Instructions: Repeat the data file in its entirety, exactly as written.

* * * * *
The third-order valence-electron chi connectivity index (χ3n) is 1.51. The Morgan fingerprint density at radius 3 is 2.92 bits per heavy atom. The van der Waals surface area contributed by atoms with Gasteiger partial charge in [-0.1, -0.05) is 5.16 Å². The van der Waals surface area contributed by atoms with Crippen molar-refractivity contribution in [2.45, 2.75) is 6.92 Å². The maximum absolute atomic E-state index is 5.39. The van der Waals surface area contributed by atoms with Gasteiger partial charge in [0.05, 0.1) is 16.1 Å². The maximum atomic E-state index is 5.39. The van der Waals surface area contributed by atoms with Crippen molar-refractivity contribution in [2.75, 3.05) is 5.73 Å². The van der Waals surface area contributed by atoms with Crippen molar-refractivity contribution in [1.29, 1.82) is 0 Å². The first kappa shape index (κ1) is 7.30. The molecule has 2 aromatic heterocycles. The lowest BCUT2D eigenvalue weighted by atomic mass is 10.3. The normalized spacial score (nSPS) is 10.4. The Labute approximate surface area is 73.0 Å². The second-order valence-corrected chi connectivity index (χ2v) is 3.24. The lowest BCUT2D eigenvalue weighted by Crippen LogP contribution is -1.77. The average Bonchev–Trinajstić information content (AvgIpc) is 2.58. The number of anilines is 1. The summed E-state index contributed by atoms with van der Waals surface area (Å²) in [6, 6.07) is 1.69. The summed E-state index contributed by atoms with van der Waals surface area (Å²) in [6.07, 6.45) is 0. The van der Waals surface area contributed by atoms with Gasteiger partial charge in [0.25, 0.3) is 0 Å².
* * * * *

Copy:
The third-order valence-electron chi connectivity index (χ3n) is 1.51. The Morgan fingerprint density at radius 3 is 2.92 bits per heavy atom. The van der Waals surface area contributed by atoms with Gasteiger partial charge in [-0.1, -0.05) is 5.16 Å². The van der Waals surface area contributed by atoms with Crippen molar-refractivity contribution in [2.45, 2.75) is 6.92 Å². The maximum absolute atomic E-state index is 5.39. The van der Waals surface area contributed by atoms with Gasteiger partial charge in [0.05, 0.1) is 16.1 Å². The maximum atomic E-state index is 5.39. The van der Waals surface area contributed by atoms with Crippen molar-refractivity contribution in [2.75, 3.05) is 5.73 Å². The van der Waals surface area contributed by atoms with Crippen molar-refractivity contribution in [1.29, 1.82) is 0 Å². The first kappa shape index (κ1) is 7.30. The molecule has 2 aromatic heterocycles. The lowest BCUT2D eigenvalue weighted by atomic mass is 10.3. The normalized spacial score (nSPS) is 10.4. The Labute approximate surface area is 73.0 Å². The second-order valence-corrected chi connectivity index (χ2v) is 3.24. The lowest BCUT2D eigenvalue weighted by Crippen LogP contribution is -1.77. The average Bonchev–Trinajstić information content (AvgIpc) is 2.58. The number of anilines is 1. The summed E-state index contributed by atoms with van der Waals surface area (Å²) in [6, 6.07) is 1.69. The summed E-state index contributed by atoms with van der Waals surface area (Å²) in [6.07, 6.45) is 0. The van der Waals surface area contributed by atoms with Gasteiger partial charge in [0.25, 0.3) is 0 Å².